Floundering by Romy Ash (Penguin Books Australia, 2012)
Ash’s first novel, set in Australia, is distinctive and memorable. Whether it does enough to gain the widespread support that some early commentators seem to think it deserves is another matter. The story is centred on Tom, his older brother Jordy, and their mother Loretta. Their ages are not disclosed, but Jordy is probably in his early teens. Tom is a little younger. Loretta is most likely in her late twenties.
Michael Laws would undoubtedly categorise Loretta as ‘feral,’ and Ash does everything she can to re-inforce this perception. Loretta collects the two boys from her parents’ house and they head off on a road trip. Loretta doesn’t have a clue what the boys need, drives a car that is falling apart and full of rubbish, and seems to not have much money. She feeds them junk food from time to time, which she may or may not have stolen. Constantly hot and thirsty, the boys appear glad to be with their mother, as far as we can tell.
And that’s the problem with this book. Told exclusively by Tom, in the first person and the present tense, the novel is at the same time compelling but flawed. Writing convincingly from a child’s point of view is difficult. The circumstances Tom finds himself in are conveyed with an immediacy and directness that’s hard to capture any other way. We see what Tom sees, as he sees it. We feel what he feels, at the time he feels it, because he is telling us all this as it happens. Mark Haddon, in his book The Curious Incident of the Dog in the Night Time did the same, but with a level of humour and dramatic tension that Ash doesn’t quite achieve.
We don’t know what Loretta and Jordy see, feel, or think, and that’s fine. Plenty of books stay with one point of view. But by going for the first person narrative in the present Ash needs to write Tom as a twelve year old, with a twelve year old’s world view, experience and knowledge. That is, she needs to write with a limited perspective. We can expect Tom to know he’s thirsty, or he misses his grandparents, or he’s worried about missing school. We don’t expect him to suddenly come out with a metaphor about the sunset, or describe the ‘electric blue of the late afternoon,’ or know the word ‘mewling.’ He may be exceptionally poetic, but most of his account doesn’t lead to that conclusion. Ash drops in childish language to show us that it is Tom speaking. This, again, would be fine if it were consistent, or limited to dialogue, but it’s not. Mostly we have perfect sentences – remember, this is Tom speaking to us – but then we read ‘…them kids…’ or ‘…I ain’t going… .’ I found these attempts to persuade me that I was actually listening to Tom speak achieved quite the opposite. They jolted me out of his world. And the thing is, the book doesn’t need them. As readers, we know and accept that Tom isn’t actually speaking to us, here and now, and we go with it.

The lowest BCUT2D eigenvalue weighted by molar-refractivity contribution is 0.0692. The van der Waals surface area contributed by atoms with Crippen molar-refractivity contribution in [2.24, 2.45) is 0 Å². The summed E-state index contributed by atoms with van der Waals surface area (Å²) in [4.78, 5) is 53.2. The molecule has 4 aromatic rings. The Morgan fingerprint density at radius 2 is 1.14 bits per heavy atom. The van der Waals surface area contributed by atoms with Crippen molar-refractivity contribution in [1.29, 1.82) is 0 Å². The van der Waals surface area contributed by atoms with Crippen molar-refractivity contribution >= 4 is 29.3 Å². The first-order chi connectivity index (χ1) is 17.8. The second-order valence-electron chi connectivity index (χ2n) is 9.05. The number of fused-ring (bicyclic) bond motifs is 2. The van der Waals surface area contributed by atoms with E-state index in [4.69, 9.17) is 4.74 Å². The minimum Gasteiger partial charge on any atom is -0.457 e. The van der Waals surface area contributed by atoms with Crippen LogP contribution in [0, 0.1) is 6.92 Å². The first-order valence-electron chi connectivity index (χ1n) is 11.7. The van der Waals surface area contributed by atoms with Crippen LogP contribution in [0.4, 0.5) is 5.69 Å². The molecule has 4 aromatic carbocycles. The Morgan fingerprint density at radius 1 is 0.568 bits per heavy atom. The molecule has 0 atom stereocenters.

In her portrayal of the harshness of rural Australia, and the people who inhabit it, Ash doesn’t flinch. It is unbearably hot. Drivers of utes and trucks are always somewhat threatening. Attendants at remote filling stations are suspicious. Neighbours in caravans appear seedy, and in fact turn out to be so. In other hands, these characters might seem stereotypical but Ash, through Tom, reports a world that we recognise as real, and it is very convincing. This is where the child’s eye works very well. Ash is unspecific about the precise locations, and I wanted to know a little more about where in Australia they were supposed to be, but I accepted that Tom was telling the story and he simply wouldn’t know. With no drawing back from the immediacy of Tom’s experience, no wider perspective, and virtually no reflection on things that happened in the past (the exception is a brief episode, early in the book, where Tom remembers Loretta leaving them at her parents house a year earlier,) the book works almost like a film.
Ash’s real strength is in the skilful way she leads us inevitably into a scenario in which the boys are in danger, in multiple ways, without any single big external event as the cause. I felt I could see, smell and feel their car, the hot blacktop, and the cramped caravan where they end up, thanks to Tom’s straightforward observations. The scene which gives the book its name is truly frightening, but it starts off with Loretta simply trying to do something with her boys that they’ll enjoy as a family. The ending wasn’t a surprise but it also wasn’t predictable. Neither did it tie everything up neatly, which is to Ash’s credit.
I read Floundering in two quick sessions. The book is divided into two parts of almost equal length, although there’s nothing really to justify the break. At just over 200 pages, with generous spacing, it is not a long book. Despite my misgivings about the tense and the point of view, I found several of Tom’s experiences jumping back into my mind for days after I’d finished reading, and I also found myself wanting to know what happens after the book finishes. Both are good signs; this isn’t a book that you forget when you put it down. In the end, though, I think the simplicity of both the plot and the narrative isn’t quite enough. I think Ash has more to say, and I’d certainly pick up her next novel, when it arrives, to see what she does next.